Shining a spotlight on China’s Type 054A guided missile frigate CNS Sanya

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The Chinese Navy frigate CNS Sanya arrived at the V&A Waterfront harbour in Cape Town on 24 July for a three-day visit as part of the Chinese Navy’s 43rd Escort Task Force.

The workhorse of any navy is undoubtedly that of the frigate. The majority of navies around the world have frigates as their greatest number of assets, within their combined fleets. The People’s Liberation Army Navy (PLAN) of China is no different, and frigates have played, and continue to play, a major role in their force projection activities around the world.

As the twenty first century got underway, China made the decision to transition from being a coastal, and regional, naval force, into that of a truly bluewater force, able to present itself in any part of the globe that it chose. To do so meant increasing their frigate force to enable any PLAN Flotilla to have escorts capable of dealing with any situation that they might have to encounter, and to produce the requisite amount of muscle flexing, should it be required.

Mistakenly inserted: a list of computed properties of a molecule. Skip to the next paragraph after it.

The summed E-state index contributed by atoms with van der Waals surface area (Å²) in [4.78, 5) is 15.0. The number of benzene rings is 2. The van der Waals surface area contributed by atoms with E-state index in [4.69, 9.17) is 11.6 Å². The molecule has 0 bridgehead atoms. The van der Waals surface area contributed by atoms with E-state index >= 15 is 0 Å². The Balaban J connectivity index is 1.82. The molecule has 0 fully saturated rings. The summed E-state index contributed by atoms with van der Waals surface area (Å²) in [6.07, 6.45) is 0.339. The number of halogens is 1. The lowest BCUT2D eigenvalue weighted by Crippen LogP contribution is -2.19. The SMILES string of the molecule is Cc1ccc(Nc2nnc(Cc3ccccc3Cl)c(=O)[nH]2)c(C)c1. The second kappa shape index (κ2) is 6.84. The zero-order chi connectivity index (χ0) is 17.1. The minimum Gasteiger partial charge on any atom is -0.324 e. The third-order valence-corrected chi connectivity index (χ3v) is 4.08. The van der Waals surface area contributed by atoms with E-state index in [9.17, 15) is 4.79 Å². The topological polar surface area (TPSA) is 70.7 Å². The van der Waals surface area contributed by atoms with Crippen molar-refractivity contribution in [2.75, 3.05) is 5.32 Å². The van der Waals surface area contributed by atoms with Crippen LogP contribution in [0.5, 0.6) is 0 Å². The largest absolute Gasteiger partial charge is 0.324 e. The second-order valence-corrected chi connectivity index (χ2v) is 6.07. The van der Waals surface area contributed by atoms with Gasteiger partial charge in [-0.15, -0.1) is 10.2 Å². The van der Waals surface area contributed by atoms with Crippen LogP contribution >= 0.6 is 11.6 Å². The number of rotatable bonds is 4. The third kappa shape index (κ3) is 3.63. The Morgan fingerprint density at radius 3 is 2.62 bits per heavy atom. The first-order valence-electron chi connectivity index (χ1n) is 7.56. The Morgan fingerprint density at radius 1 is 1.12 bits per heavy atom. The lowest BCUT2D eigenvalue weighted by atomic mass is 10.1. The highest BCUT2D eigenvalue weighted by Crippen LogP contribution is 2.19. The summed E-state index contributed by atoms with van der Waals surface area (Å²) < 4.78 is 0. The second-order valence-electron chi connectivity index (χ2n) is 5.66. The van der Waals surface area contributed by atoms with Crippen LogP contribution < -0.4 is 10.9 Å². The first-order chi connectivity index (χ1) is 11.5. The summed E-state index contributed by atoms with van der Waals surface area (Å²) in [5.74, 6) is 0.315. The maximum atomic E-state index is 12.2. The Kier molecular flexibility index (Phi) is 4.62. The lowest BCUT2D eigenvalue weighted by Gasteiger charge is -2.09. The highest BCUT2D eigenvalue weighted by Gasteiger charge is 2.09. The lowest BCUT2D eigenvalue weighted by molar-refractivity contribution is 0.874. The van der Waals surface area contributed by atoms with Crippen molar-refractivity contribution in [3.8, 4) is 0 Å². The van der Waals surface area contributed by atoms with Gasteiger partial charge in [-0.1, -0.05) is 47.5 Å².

The outcome of this was that in 2008, the first of what is known as a Type 054 class of frigate was commissioned in to the PLAN. Based on the French Navy ‘La Fayette’ class of frigate, the Type 054 frigate has the NATO reporting designation of the ‘Jiangkai I’ class, with the enhanced Type 054A frigate being considered as a ‘Jiangkai II’ class.

The enhancement of the Type 054A was based on her improved air defence armament, and gun armament. The class is critical to the operational needs of the PLAN, and provides the backbone to the PLAN, with a substantial fleet of 50 being ordered, and by the beginning of 2023 more than 30 of them have entered service.

They have been used by the PLAN as the major constant of the warship constituent to their Escort Task Force (ETF) flotillas that have been operating in the Gulf of Aden since 2008. There have been some ETF flotillas consisting of two Type 054A frigates, instead of one Type 052DL destroyer and one Type 054A frigate. The 7th ETF is one such example.